New Division, Long Weekend, Same Championship Result for Greenhills 'Family'

By Greg Chrapek
Special for Second Half

October 21, 2023

HOLLAND – The Ann Arbor Greenhills boys tennis team is built on a culture rooted in family.

That culture has resulted in a number of state championships, and the Gryphons added a fourth title over the past six years Saturday by winning the Lower Peninsula Division 4 Finals at Hope College in Holland.

Due mostly to heavy rain during both days of the Finals, the tournament turned into a marathon event. 

But that played into the culture of family that is the backbone of the Greenhills program. The Gryphons stayed together and won the key matches they needed to win as they wrapped up a second consecutive title after claiming the Division 3 championship last season. Greenhills finished with 39 points, with Grosse Pointe Woods University Liggett second at 22.

“The guys really enjoy being around each other,” said Greenhills coach Eric Gajar. “It truly feels like a family on our team. We have former players reaching out to the current players and coming out to support them. Guys from last year’s team sent texts to the guys on this year’s team supporting them and wishing them luck.”

Winning this title was no easy task for Greenhills as a total of seven players graduated from last year’s squad.

“We’ve been on a good run,” Gajar said. “We lost seven seniors from last year’s team, so we had to have a number of young guys step up this year. We had a couple of guys come up from the junior varsity team and win state titles, and a couple of freshmen step up. This group has been able to rebuild faster than expected.”

One of the players off the junior varsity who made a big jump is junior Teddy Staebler. In his first year of playing singles, Staebler came into the tournament as the top seed at No. 2. He hooked up with Charles Kolb of Ludington for one of the most entertaining championship matches. Despite dropping the first set and trailing 5-1 in the second, Staebler rallied to earn a 2-6, 7-5, 6-4 win.

“I was down by a huge margin,” Staebler said. “I was down a set and trailing 5-1. I think the difference in the match was I kept hearing my dad yelling for me to stay tough. It also helped having all my teammates cheer me on. Every time the other team was cheering for my opponent, I could hear my teammates start cheering me on. It means a lot to hear everyone cheering me on like that.”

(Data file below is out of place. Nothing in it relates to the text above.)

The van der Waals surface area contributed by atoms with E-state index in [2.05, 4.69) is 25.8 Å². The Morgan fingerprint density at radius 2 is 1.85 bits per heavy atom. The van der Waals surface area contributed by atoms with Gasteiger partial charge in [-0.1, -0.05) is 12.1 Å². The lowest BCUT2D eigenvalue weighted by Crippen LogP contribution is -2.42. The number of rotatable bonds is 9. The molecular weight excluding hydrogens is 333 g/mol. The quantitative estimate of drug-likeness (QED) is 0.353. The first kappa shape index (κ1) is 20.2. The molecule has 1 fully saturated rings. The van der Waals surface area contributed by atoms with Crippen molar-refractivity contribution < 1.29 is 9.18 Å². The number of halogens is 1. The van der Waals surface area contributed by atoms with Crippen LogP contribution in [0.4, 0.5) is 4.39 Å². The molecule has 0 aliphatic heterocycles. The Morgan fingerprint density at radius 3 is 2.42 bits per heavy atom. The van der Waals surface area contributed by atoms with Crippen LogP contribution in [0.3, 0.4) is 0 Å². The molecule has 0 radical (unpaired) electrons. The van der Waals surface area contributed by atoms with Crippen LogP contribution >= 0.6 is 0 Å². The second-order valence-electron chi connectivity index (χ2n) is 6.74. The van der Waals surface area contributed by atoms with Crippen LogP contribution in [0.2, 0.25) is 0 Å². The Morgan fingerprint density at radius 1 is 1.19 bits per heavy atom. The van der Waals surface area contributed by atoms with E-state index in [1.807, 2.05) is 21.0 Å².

Liggett’s Sebastian Courtright returns a shot on the way to claiming the flight championship at No. 1 singles. Greenhills also received big wins from a pair of doubles teams. At No. 1 doubles, the Greenhills team of seniors Alex Ye and Lucas Nor lived up to their top seeding by turning back the Traverse City St. Francis team of Eli Schmude and David Ansley 6-3, 6-3.

The win was especially satisfying for Ye and Nor, who were both senior captains.

“It feels great to end our careers at Greenhills with a win,” said Nor. “The program here is really special. A lot of teams say they are like a family, but we are truly a family here. Everyone on the team takes that to heart. Our teammates are always cheering each other on and are cheering for us on every point.”

Ye echoed the feelings of his partner and fellow captain.

“This is like a second family,” Ye said. “It’s really something special. We have an amazing legacy here at Greenhills. I’m super excited to see how these guys do next year and how the young guys do in the future.”

Senior Charles Branch, who plays No. 2 doubles with Ajay Purohit, was the third senior captain on this year’s team.

“It’s amazing how we support each other on this team,” said Branch. “I really think it starts with our coaches. They created the culture that we have here at Greenhills. They inspire us to work hard and to inspire the younger kids to work hard and improve their games also.”

Greenhills also claimed the title at No. 4 doubles as senior Shyam Pandey and freshman Maksim Rakic-Denis turned back the Traverse City St. Francis team of Quinten Musgrave and Carson Poole 6-2, 6-2.

“This is something that I’ve worked for since my freshman year,” Pandey said. “It’s pretty surreal. It’s not something you think you will accomplish as a first-year varsity player.”

“I watched video of last year’s team winning a state title,” Rakic-Denis added. “And to come in as a freshman and be part of a winning state title team feels really good.”

Greenhills closed the tournament with wins at No. 3 and No. 4 singles. Top-seeded sophomore Charlie Rich clinched No. 3 with a 6-3, 6-1, win over freshman Hawthorn Sutherland of Glen Lake, and freshman Murli Pandey downed Ludington senior Reece Ward 6-1, 6-1, to close No. 4. 

Another outstanding match in singles action came at No. 1, where Grosse Pointe Woods University Liggett senior Sebastian Courtright outlasted Kabir Rajendra of Greenhills 7-6 (5), 7-5. Courtright had finished No. 1 runner-up the last two seasons.

“This is the first time I won a state title,” Courtright said. “I made it to the finals as a sophomore and junior. I am so happy to finally win it as a senior.”

Click for full results.

PHOTOS (Top) Ann Arbor Greenhills’ Teddy Staebler returns a volley during a No. 2 singles match at the Division 4 Finals. (Middle) Liggett’s Sebastian Courtright returns a shot on the way to claiming the flight championship at No. 1 singles. (Click for more from High School Sports Scene.)